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An Officer and a Gentleman, the Musical

Jamie Wilson, Jack Maple, Gavin Kalin, Jason Haigh-Ellery and Curve Productions

Venue Cymru, Llandudno

March 19-23 2024, 2 hours

(also touring to Bradford, Manchester, Newcastle, York, Sheffield, Liverpool, Blackpool, Hull)

Raw recruits: a scene from An Officer and a Gentleman
Raw recruits: a scene from An Officer and a Gentleman

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The 1982 film An Officer and a Gentleman was a compelling story, but how well does it translate to a stage musical?

The show stays faithful to the original in relating how an American military "brat" – an ill-disciplined youth from a forces family – gains entry to an intense, 12-week course to train as a Navy fighter pilot. With other candidates Zack Mayo (Luke Baker) undergoes gruelling, humiliating training to prove himself capable of qualifying. Most don't make the grade or are given less-prestigious positions. Among them is Zack’s best friend Sid (Paul French). Both Zack and Sid face distraction from two women, (Georgia Lennon as Paula Pokrifki and Sinead Long as Lynette Pomeroy) who work in a local factory and seek out trainee pilots to escape their downtrodden life. As well as being a drama with tragic moments from the midst of the cold war, we have romance.

The cast is suitably energetic and well choreographed. The show is fast-paced, with slick transitions between scenes. The set is pared back to a simple and stark environment suiting the harshness of military training or working class life. Jamal Kane Crawford as the bullying Gunnery Sergeant, is a stand-out performer – some of his lines, taken directly from the film, would now be considered discriminatory. The evening features a string of 1980s hits, often used imaginatively to fit the dialogue, Livin’ on a Prayer, Material Girl and The Final Countdown among them. Georgia Lennon’s rendition of Alone will live long in the memory.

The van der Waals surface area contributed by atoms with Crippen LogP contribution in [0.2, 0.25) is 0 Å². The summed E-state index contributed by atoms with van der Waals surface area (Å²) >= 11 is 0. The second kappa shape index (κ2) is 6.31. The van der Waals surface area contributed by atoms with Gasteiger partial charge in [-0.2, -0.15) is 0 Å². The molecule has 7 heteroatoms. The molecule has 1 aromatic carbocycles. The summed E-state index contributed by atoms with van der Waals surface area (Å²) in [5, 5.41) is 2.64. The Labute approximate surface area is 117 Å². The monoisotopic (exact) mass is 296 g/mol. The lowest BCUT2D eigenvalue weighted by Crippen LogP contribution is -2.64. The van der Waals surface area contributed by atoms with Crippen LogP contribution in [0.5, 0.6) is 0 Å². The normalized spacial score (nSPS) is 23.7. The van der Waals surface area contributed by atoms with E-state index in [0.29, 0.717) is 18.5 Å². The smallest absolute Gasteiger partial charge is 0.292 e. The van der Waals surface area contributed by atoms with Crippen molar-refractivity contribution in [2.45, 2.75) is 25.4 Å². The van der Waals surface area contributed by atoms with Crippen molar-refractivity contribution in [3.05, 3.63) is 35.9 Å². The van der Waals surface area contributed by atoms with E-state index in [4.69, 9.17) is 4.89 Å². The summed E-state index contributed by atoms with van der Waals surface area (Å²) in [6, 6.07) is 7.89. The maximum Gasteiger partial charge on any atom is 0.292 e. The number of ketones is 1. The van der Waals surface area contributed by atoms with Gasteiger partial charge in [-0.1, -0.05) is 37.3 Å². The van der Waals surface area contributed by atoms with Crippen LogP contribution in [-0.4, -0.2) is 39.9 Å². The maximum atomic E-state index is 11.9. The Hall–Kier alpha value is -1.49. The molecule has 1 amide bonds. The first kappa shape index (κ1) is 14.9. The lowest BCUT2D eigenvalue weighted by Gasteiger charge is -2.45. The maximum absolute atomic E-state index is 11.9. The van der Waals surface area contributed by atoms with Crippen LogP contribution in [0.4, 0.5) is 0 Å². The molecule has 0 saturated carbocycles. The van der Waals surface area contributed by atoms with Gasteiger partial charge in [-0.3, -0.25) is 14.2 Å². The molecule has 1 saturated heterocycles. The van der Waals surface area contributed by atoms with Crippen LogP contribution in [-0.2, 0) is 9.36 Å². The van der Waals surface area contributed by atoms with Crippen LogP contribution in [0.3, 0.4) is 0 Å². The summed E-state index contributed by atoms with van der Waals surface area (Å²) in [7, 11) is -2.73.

As the story reaches its climax, the intensity behind it offers a dramatic conclusion. But it is difficult to replicate the impact of the movie because in this case, the stage obviously has limitations. During the action scenes, the movie has much more scope to explore the range of feelings, from despair to elation, as the cadets struggle. Certain things are glossed over here, or are hard to communicate – such as the conflict between Zack and the sergeant.

The film is now 40 years old but the story remains a compelling one, and there is little merit in debating whether movie or show is best. Both have merits, but this a great night at the theatre.

More info and tickets here


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